Oversee estate planning. Everyone needs an updated will, power of attorney and advanced medical directive. Saunders says the biggest mistakes he sees are with accounts that circumvent the will, such as joint accounts that transfer on death, IRAs, pension plans, life insurance proceeds and annuities. The executor of the estate may be left with no funds to carry out the decedent's wishes. Yet many accounts are best distributed directly to people as beneficiaries rather than through the estate. For instance, if IRAs and certain retirement accounts list the estate as the beneficiary rather than a person, the ultimate beneficiary loses the advantage of being able to stretch the payouts over long periods of time.
"I recommend that people review their wills and accounts at least every five years," says Saunders. "They should know who the beneficiaries are on the will and other accounts. A letter of instruction to the executor detailing who should receive which personal heirloom is not binding, but a great assistance to a family in mourning, which usually includes the executor." Providing an inventory of personal data such as Social Security number, date of birth, bank account numbers, lawyers, insurance policy numbers, the location of a copy of the will and prepaid burial arrangements will allow loved ones to grieve without additional stress.
Ditch college expenses. The time to fund your children's college educations is when they're small -- not when they're matriculating and you're counting down to retirement. "Nobody should ever divert retirement contributions toward college funding for their children," says Certified Financial Planner Joe Baker, president of ALCUS Financial Group, based in Mount Pleasant, S.C. "There are so many more options available to fund college for your kids than there are to fund your retirement," he says. Your children can take advantage of student loans, grants, scholarships, student work programs and they can pay their own way by working while going to college as students did in the good old days. "If your child went to a school that cost $450,000 a year, that $200,000 college funding goal would pale in comparison to the amount that you would need to save to fund a 20 or 30-year retirement goal," says Baker. Max out a Roth IRA each year instead.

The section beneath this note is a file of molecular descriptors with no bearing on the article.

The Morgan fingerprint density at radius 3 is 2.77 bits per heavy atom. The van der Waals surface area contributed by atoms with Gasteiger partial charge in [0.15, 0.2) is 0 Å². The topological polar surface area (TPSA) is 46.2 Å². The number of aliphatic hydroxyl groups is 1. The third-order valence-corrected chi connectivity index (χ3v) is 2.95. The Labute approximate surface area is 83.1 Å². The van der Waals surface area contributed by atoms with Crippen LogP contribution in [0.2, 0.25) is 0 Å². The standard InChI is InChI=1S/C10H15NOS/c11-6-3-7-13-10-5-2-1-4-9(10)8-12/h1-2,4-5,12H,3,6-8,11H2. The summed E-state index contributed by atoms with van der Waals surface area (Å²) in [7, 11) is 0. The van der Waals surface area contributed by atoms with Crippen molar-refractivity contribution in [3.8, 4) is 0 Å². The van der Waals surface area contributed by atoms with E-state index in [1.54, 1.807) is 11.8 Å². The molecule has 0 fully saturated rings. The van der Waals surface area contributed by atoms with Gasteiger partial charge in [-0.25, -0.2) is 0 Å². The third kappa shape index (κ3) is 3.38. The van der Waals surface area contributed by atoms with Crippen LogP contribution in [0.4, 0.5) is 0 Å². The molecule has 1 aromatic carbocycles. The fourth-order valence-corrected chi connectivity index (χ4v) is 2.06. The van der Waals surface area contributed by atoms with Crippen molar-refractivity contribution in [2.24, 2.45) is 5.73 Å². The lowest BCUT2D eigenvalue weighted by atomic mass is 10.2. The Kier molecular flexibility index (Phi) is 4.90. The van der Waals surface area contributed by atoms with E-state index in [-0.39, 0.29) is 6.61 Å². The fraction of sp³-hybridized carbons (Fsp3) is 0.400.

Look at the big picture with a planner. Before planning a date to retire, see a financial expert and get a broad comprehensive perspective on your whole financial situation and determine if everything is in order and you are really ready. "This can range from re-evaluating your portfolio -- are your investments structured in a way that's appropriate for someone transitioning into retirement -- to insurance issues," says Kitces. There are a lot of questions to ask that require answers: Are you still paying for disability insurance you won't need any longer? How will your health insurance be handled during the bridge years between when you retire and when you are eligible for Medicare?
Prepare a budget. Prepare a paper budget or spending plan to give yourself an idea of what your actual living expenses will be once you are not working. "There are some expenses that go away once you are not working," says FitzSimmons. Food costs may go down if you used to eat lunch in a café or restaurant daily, commuting expenses will decrease, and if you were required to wear business attire, these expenses will be eliminated as well.
"What a lot of people overlook is the possibility for extensive travel, and this can be very important in the equation for some people," says FitzSimmons. Think about where, and how often, you will want to travel. If you live in a cold climate, you may want to spend a few winter months in Arizona or Florida. Your current financial situation may not provide for travel or winters in warm climates. "There may be a need for additional 'fun money' that comes from working part-time," says FitzSimmons.